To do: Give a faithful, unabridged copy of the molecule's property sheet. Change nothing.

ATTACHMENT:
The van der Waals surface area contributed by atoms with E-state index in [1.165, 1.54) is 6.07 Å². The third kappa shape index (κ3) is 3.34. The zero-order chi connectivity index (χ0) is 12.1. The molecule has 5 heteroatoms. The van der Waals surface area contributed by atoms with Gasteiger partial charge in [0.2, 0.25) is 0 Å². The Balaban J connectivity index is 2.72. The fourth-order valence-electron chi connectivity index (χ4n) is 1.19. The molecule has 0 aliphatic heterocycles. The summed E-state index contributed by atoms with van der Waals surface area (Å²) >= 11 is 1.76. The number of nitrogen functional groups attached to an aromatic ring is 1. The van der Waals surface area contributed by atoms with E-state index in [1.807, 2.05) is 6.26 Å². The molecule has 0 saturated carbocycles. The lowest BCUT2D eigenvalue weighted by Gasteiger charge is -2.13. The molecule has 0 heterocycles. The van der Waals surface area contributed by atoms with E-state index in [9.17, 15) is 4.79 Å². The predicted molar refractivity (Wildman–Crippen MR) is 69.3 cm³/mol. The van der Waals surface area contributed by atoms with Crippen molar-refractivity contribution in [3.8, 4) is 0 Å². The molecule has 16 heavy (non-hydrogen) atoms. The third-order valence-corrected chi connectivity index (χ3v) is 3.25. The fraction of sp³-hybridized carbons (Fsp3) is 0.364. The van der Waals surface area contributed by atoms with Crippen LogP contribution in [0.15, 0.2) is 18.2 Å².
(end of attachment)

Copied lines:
The van der Waals surface area contributed by atoms with E-state index in [1.165, 1.54) is 6.07 Å². The third kappa shape index (κ3) is 3.34. The zero-order chi connectivity index (χ0) is 12.1. The molecule has 5 heteroatoms. The van der Waals surface area contributed by atoms with Gasteiger partial charge in [0.2, 0.25) is 0 Å². The Balaban J connectivity index is 2.72. The fourth-order valence-electron chi connectivity index (χ4n) is 1.19. The molecule has 0 aliphatic heterocycles. The summed E-state index contributed by atoms with van der Waals surface area (Å²) >= 11 is 1.76. The number of nitrogen functional groups attached to an aromatic ring is 1. The van der Waals surface area contributed by atoms with E-state index in [1.807, 2.05) is 6.26 Å². The molecule has 0 saturated carbocycles. The lowest BCUT2D eigenvalue weighted by Gasteiger charge is -2.13. The molecule has 0 heterocycles. The van der Waals surface area contributed by atoms with E-state index in [9.17, 15) is 4.79 Å². The predicted molar refractivity (Wildman–Crippen MR) is 69.3 cm³/mol. The van der Waals surface area contributed by atoms with Crippen molar-refractivity contribution in [3.8, 4) is 0 Å². The molecule has 16 heavy (non-hydrogen) atoms. The third-order valence-corrected chi connectivity index (χ3v) is 3.25. The fraction of sp³-hybridized carbons (Fsp3) is 0.364. The van der Waals surface area contributed by atoms with Crippen LogP contribution in [0.15, 0.2) is 18.2 Å².